Differentiation of morphology and toxicity in harmful algal blooms caused by the raphidophyte alga Heterosigma akashiwo




Black, E. A.

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The purpose of this study was to examine the sequence of changes in the gross morphology and toxicity of the raphidophyte alga Heterosigma akashiwo in the context of blooms of this species in the Strait of Georgia, British Columbia. Field work focused on this alga’s 1989 fish-killing bloom. That bloom was extensive, with discolouration of the water extending from Jervis Inlet through Malaspina Strait into the Strait of Georgia, and south to Cypress Island in Washington State. Excystment events on Spanish Banks in Vancouver harbour preceded population development in the Strait of Georgia during July and August but toxicity was only noted in the last two days of August and through September. Fish kills occurred near Cypress Island, and in Jervis Inlet and the contiguous waters of Agamemnon channel. These locations represented the geographic extremes of the discoloured waters. In Malaspina Strait and Jervis Inlet, information was collected on water column structure, macronutrient concentrations, and the distribution of algae and fish mortalities. Fish mortalities were coincident with the first sighting of waters discoloured with Heterosigma akashiwo in Agamemnon Channel and Jervis Inlet. The alga appeared to be transported to the areas by currents. Algal concentrations were higher at the Malaspina Strait end of a transect into Jervis Inlet and during flood rather than ebb tides. The water column in Malaspina Strait and Jervis Inlet was stratified and both inorganic nitrogen and phosphorus in surfece waters were low enough to limit growth of H. akashiwo. Though this alga can migrate vertically to obtain nutrients at depth, there was no evidence of migration during this toxic event. Termination of the bloom was associated with a weakening of the water column stratification and the reappearance of non-limiting concentrations of nitrogen in the surface waters. Work in culture demonstrated that there was a sequence of reproducible changes in cell size and shape that improved uptake when nutrients were at the concentrations seen in the Strait at the start of the toxic bloom. These changes involved reduction in cell volume by a factor of between 2- and 4-fold and cells changing from rounded, almost football-shaped cells (oblate spheroids), to plate-like (prolate spheroids). Mathematical modeling suggests that the volume changes could improve nutrient uptake by a factor of 21 to 38%. The changes in shape could improve nutrient uptake dynamics by a further 7.5%. Depending on the nutrient history of the population, changes in cell shape could continue beyond the plate-like form with significant portions of the algal population developing surface protuberances when adequate nutrients and energy were available to the population. The elaboration of surface processes could further improve uptake dynamics. A numerical model to describe these shapes was not available so the degree of improvement could not be quantified. As cells reach the end of their life cycle in culture, they revert to the oblate spheroid form and, if no new nutrients are added, will form resting cysts. However, cyst formation can also be triggered earlier in the life cycle by the addition of nutrients. This may benefit the species by ensuring that cells form cysts in shallow waters where spring temperatures are adequate to fecilitate excystment of cells. In addition to changes in shape. Heterosigma akashiwo cells produce a toxic agent which can suppress growth of nutrient competitors and kill predators, or make the algae unpalatable. Production of those toxins begins and declines immediately prior to decline in population numbers. Toxic effects of the alga can be caused to disappear at any time by the addition of nutrients. Similar to the differentiation of cell shape, the level of toxicity expressed by the cells appears to be correlated with the nutrient history of the population. Cells grown in higher nutrient concentrations appear to be more toxic; however, the population need not have high numbers of cells with processes to be toxic. Heterosigma akashiwo would appear to have adaptations which enhance its ability to compete and survive in the nutrient-limited waters of late summer. The adaptions include both changes in gross morphology of the cells and in the production of toxins which reduce the effects of competition and predation. Population growth and formation of concentrations of the alga capable of discolouring the water can be independent of the occurrence of toxicity. Lack of vertical migration and a protracted period of a stable, stratified water column with depleted nutrients appear to be critical to the genesis of toxicity in wild populations.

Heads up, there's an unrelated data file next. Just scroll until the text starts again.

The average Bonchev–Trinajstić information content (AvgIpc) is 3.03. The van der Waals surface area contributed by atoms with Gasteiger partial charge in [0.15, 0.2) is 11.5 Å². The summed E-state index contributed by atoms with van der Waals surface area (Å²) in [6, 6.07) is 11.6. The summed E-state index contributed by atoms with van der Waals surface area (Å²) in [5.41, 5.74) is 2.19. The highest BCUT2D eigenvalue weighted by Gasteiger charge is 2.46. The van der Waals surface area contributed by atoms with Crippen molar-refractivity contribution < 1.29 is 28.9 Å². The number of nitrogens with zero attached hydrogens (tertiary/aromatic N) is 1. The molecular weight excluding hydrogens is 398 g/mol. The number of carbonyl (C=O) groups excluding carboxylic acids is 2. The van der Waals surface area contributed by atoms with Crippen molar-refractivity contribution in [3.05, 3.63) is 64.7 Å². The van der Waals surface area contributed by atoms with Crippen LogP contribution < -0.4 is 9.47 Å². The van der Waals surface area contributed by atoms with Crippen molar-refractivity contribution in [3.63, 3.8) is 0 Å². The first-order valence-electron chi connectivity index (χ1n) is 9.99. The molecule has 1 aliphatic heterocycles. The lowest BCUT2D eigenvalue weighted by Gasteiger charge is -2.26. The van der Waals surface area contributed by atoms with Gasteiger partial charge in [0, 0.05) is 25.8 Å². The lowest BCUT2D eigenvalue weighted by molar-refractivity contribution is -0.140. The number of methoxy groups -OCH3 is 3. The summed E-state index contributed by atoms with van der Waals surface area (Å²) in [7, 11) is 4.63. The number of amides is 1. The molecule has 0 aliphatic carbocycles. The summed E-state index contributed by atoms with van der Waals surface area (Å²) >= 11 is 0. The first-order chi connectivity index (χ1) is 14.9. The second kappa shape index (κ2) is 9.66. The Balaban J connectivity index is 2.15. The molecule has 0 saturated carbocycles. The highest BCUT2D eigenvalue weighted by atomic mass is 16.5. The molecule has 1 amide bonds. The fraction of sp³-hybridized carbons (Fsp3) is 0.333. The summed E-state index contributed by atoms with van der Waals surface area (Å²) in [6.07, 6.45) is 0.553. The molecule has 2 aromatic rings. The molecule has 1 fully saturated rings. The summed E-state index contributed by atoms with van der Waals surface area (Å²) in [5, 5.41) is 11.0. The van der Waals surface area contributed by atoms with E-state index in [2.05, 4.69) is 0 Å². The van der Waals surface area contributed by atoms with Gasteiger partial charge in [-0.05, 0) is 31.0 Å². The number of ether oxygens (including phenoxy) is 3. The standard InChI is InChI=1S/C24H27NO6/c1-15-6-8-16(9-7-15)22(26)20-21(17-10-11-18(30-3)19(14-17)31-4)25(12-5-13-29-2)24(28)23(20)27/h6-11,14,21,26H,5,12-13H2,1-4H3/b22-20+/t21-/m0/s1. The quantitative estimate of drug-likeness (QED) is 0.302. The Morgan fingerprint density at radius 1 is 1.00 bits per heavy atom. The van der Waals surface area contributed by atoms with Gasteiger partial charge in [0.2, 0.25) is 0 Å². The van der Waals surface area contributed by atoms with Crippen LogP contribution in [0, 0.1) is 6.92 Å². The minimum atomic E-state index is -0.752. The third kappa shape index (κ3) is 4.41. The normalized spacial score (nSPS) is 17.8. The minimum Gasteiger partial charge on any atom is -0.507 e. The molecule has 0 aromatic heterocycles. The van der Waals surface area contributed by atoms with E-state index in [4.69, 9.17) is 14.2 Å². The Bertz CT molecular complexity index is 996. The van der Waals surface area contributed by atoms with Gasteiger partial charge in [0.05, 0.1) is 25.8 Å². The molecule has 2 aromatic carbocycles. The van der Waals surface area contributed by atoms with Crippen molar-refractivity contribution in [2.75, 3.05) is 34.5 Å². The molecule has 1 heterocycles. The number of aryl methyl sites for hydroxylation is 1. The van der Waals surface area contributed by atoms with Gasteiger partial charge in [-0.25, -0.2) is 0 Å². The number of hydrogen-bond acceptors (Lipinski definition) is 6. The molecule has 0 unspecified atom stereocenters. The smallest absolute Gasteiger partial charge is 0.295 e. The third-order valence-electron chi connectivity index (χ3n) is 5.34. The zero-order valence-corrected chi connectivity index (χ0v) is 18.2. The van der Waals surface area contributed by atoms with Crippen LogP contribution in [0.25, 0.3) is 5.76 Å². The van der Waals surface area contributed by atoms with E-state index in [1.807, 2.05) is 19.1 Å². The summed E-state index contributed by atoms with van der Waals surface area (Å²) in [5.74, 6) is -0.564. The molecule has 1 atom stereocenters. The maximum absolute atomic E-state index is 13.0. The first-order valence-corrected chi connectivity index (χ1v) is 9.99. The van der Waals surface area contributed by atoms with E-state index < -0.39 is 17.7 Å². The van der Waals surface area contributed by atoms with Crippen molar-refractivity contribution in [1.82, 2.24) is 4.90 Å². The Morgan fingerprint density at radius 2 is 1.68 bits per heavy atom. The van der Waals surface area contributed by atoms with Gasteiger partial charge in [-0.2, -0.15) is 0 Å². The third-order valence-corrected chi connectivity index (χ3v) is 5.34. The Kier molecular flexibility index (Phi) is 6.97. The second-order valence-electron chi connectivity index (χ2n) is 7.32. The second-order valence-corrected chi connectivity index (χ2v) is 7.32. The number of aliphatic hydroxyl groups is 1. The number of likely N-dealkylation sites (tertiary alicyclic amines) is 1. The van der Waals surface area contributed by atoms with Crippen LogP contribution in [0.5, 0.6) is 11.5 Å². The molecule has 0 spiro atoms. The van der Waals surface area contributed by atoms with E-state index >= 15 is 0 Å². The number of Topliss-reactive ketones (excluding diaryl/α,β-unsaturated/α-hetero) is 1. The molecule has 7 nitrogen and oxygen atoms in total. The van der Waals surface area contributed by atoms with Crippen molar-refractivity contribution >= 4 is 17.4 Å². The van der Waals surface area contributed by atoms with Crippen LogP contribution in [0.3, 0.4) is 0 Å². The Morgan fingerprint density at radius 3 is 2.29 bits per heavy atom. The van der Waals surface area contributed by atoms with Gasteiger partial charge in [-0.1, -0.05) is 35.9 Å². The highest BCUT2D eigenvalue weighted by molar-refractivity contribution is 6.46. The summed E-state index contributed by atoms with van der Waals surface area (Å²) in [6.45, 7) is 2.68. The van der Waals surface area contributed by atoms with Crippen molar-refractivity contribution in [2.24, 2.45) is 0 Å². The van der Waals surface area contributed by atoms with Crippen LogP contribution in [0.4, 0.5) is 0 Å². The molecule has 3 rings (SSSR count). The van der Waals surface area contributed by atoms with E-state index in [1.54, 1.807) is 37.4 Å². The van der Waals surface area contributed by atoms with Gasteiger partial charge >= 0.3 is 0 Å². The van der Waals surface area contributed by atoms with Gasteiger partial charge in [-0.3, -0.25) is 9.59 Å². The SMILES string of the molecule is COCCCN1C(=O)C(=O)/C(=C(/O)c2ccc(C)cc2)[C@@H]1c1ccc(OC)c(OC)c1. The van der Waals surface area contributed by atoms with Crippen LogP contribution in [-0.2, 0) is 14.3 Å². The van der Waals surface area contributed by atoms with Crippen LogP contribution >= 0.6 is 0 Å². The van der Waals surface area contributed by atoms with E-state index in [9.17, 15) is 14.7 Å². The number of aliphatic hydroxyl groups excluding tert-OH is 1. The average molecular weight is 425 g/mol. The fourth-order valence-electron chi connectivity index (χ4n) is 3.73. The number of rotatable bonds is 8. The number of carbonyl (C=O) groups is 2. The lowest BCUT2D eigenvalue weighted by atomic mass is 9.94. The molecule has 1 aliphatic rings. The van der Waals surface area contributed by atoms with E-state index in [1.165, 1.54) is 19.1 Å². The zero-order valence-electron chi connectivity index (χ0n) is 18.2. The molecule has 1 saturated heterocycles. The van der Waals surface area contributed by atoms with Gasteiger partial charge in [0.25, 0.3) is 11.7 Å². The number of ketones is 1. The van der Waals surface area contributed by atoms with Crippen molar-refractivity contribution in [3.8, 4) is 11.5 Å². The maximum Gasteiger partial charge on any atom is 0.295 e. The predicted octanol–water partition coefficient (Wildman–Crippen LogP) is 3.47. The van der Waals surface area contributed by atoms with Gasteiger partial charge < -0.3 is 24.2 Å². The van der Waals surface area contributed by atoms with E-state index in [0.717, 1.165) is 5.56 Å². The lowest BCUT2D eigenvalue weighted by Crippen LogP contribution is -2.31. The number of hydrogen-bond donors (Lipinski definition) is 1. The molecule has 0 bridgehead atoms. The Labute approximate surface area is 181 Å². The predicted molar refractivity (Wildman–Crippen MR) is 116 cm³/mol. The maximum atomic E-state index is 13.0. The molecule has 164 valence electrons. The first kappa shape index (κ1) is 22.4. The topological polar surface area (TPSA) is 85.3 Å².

Algal blooms, Toxic algae